Then-Secretary of State Hillary Clinton in Lima, Peru. (Karel Navarro/Associated Press)

A new poll shows former secretary of state Hillary Clinton's (D) numbers hitting their lowest point in six years.

Meanwhile, it finds that the Republican Party is experiencing something of a renaissance.

The Fox News poll, from Democratic pollster Anderson Robbins Research and GOP pollster Shaw & Company, shows Clinton's favorable rating dropping to 49 percent, compared to 45 percent unfavorable.

The last time her numbers were in that ballpark was during the 2008 Democratic presidential primary race. After she ended her campaign, her favorable/unfavorable split was 47/46.

Other polls have shown Clinton's numbers -- which were stellar during her time as secretary of state -- steadily dropping since she left her post last year.

The more surprising part of the Fox poll, though, might be how people view the Republican Party. It shows Americans are now evenly split -- 45 percent to 45 percent -- on the GOP. As recently as October, the same poll showed just 30 percent of Americans viewed the GOP favorably, compared to 63 percent unfavorable.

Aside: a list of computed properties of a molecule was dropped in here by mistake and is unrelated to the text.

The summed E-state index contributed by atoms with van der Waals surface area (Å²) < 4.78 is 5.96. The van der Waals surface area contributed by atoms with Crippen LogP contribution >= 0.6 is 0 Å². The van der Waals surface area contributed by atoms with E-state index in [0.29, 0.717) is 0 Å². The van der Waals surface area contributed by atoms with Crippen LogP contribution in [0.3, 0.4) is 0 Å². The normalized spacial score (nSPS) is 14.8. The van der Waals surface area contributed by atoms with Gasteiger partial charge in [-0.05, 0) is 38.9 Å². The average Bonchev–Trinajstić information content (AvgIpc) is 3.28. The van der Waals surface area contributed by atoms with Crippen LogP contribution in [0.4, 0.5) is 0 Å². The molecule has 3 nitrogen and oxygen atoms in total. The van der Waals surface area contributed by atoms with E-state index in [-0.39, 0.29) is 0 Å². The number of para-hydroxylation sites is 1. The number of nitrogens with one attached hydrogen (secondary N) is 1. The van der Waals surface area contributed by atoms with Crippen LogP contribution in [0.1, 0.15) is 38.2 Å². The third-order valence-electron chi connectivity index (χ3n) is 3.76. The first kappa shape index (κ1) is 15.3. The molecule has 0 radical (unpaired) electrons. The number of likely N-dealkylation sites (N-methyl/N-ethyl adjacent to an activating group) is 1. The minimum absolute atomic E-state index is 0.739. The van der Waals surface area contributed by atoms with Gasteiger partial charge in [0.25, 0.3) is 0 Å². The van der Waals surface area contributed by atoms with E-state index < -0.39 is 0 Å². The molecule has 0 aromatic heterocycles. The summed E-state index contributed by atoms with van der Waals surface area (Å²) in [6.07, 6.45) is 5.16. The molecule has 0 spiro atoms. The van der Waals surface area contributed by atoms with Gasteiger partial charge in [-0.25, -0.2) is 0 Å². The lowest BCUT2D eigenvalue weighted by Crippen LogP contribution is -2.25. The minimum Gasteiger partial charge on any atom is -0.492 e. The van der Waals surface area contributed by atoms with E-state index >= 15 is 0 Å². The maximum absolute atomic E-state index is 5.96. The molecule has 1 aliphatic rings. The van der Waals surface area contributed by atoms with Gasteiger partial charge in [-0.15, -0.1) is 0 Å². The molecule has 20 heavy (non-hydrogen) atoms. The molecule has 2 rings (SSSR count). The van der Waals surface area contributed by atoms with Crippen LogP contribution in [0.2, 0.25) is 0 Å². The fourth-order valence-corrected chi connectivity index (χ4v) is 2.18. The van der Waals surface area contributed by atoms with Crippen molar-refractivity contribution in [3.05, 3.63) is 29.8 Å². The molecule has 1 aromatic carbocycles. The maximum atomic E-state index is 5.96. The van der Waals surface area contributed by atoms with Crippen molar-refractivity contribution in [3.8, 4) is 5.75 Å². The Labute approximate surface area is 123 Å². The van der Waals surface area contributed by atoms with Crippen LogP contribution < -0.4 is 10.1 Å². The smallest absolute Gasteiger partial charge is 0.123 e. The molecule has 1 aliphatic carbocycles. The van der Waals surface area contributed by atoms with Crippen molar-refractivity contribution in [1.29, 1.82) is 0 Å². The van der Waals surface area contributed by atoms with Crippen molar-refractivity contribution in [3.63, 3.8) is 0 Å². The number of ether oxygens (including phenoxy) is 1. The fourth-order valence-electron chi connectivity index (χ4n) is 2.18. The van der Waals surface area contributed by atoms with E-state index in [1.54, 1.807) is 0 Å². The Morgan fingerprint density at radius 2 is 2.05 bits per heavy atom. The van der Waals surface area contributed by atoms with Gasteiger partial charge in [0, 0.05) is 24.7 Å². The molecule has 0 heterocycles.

The poll actually shows the GOP's numbers are about the same as the Democratic Party, which has long been held in better regard.

The reason for the GOP's improved numbers has a lot to do with its own supporters coming home. While just 62 percent of Republicans had a favorable view of their own party in October, 84 percent now say they like their party.

Independents have improved their view of the GOP, with 30 percent viewing it favorably -- up from 14 percent in October.

Other polls have shown the GOP brand in much worse shape, though still improving. The Fox poll, notably, asks respondents about the GOP writ large and not specifically about Republicans in Congress. The latter question tends to elicit more negative responses.

While the poll shows significant movement for Clinton and the GOP, almost everyone else has stayed in about the same place. President Obama's numbers stayed virtually the same (45 percent favorable, 51 percent unfavorable), while the Democratic Party is viewed slightly better than it was before (44 percent favorable, 46 percent unfavorable).

Scott Clement contributed to this report.

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